“When I left the lab, I grabbed a couple of laptops and four screens, and brought them home. I then evicted my two-year-old from his nursery and set everything up in there,” says Christopher. And from this temporary control centre, once ESOC had returned to work, he worked remotely with the rest of the SWA team and the skeleton staff in Darmstadt to get the instrument commissioned.

    “We had serious doubts about whether we could work like this,” says Sylvain about the process in general, “but we adapted and in the end, it worked very well because the team all knew each other.”

    Ready for science


    Solar Orbiter’s first close approach to the Sun. On 15 June 2020, Solar Orbiter made its first close approach to the Sun, getting as close as 77 million kilometres to the star’s surface.

    The other instrument teams also successfully finished their commissioning. “This is undoubtedly the first mission whose instruments were completely commissioned from people’s homes,” says David Berghmans, from the Royal Observatory of Belgium, Brussels, Belgium, and principal investigator of the Extreme Ultraviolet Imager (EUI).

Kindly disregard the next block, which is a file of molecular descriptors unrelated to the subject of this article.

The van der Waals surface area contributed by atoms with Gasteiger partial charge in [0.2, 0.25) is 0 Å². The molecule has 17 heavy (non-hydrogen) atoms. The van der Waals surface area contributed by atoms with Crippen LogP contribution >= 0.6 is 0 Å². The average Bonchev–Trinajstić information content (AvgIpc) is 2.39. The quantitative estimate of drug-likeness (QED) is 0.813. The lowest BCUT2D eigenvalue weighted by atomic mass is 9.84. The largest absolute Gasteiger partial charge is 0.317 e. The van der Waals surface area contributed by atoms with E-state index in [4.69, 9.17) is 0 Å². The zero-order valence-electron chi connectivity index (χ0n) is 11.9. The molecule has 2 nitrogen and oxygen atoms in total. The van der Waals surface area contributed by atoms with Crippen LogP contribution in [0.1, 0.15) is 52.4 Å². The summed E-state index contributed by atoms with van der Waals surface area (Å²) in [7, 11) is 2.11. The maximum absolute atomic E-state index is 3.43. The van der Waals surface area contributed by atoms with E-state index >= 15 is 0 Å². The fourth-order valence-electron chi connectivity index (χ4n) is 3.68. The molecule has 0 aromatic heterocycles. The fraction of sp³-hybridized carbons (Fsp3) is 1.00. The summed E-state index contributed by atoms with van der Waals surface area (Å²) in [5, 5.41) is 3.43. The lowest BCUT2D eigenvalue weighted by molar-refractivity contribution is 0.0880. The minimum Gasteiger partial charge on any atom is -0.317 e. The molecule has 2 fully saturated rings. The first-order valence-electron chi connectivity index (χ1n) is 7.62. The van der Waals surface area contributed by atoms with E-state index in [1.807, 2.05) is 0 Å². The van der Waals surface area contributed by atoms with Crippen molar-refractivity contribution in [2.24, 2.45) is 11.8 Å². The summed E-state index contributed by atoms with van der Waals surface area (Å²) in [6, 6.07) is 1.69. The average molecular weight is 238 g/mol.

Not only did the job get done, but they made up for lost time and managed to complete their commissioning on the original timeline. “Even in a normal world I would be very happy with where we are now,” says Daniel Müller, Solar Orbiter Project Scientist at ESA, “I never expected that almost everything would work flawlessly out of the box.”